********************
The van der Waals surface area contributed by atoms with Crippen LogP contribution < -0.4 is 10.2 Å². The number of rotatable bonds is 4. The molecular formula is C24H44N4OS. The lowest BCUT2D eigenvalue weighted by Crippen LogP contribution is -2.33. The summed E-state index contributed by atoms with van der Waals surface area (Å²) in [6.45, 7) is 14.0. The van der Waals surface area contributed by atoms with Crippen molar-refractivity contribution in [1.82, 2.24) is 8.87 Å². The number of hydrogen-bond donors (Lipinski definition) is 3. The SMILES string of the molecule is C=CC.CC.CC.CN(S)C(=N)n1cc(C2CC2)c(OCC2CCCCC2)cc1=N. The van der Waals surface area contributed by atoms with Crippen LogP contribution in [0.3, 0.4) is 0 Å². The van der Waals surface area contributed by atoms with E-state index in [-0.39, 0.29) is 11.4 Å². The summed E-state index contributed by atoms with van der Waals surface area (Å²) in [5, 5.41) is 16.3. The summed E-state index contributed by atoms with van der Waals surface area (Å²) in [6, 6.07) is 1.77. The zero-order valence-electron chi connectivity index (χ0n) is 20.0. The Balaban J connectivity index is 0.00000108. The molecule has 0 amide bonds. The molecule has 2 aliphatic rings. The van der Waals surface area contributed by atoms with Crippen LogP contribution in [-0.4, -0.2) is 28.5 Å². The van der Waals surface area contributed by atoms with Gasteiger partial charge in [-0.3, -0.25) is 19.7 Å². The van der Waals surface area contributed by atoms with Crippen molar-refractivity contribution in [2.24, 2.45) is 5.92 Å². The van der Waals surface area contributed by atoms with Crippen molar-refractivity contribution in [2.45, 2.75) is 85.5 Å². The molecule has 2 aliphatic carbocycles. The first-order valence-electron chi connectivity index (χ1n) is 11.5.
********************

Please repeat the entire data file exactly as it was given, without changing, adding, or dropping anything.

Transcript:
The van der Waals surface area contributed by atoms with Crippen LogP contribution < -0.4 is 10.2 Å². The number of rotatable bonds is 4. The molecular formula is C24H44N4OS. The lowest BCUT2D eigenvalue weighted by Crippen LogP contribution is -2.33. The summed E-state index contributed by atoms with van der Waals surface area (Å²) in [6.45, 7) is 14.0. The van der Waals surface area contributed by atoms with Crippen molar-refractivity contribution in [1.82, 2.24) is 8.87 Å². The number of hydrogen-bond donors (Lipinski definition) is 3. The SMILES string of the molecule is C=CC.CC.CC.CN(S)C(=N)n1cc(C2CC2)c(OCC2CCCCC2)cc1=N. The van der Waals surface area contributed by atoms with Crippen LogP contribution in [0.3, 0.4) is 0 Å². The van der Waals surface area contributed by atoms with E-state index in [-0.39, 0.29) is 11.4 Å². The summed E-state index contributed by atoms with van der Waals surface area (Å²) in [5, 5.41) is 16.3. The summed E-state index contributed by atoms with van der Waals surface area (Å²) in [6, 6.07) is 1.77. The zero-order valence-electron chi connectivity index (χ0n) is 20.0. The Balaban J connectivity index is 0.00000108. The molecule has 0 amide bonds. The molecule has 2 aliphatic rings. The van der Waals surface area contributed by atoms with Crippen LogP contribution in [-0.4, -0.2) is 28.5 Å². The van der Waals surface area contributed by atoms with Gasteiger partial charge in [-0.3, -0.25) is 19.7 Å². The van der Waals surface area contributed by atoms with Crippen molar-refractivity contribution in [2.24, 2.45) is 5.92 Å². The van der Waals surface area contributed by atoms with Crippen molar-refractivity contribution in [2.45, 2.75) is 85.5 Å². The molecule has 2 aliphatic carbocycles. The first-order valence-electron chi connectivity index (χ1n) is 11.5.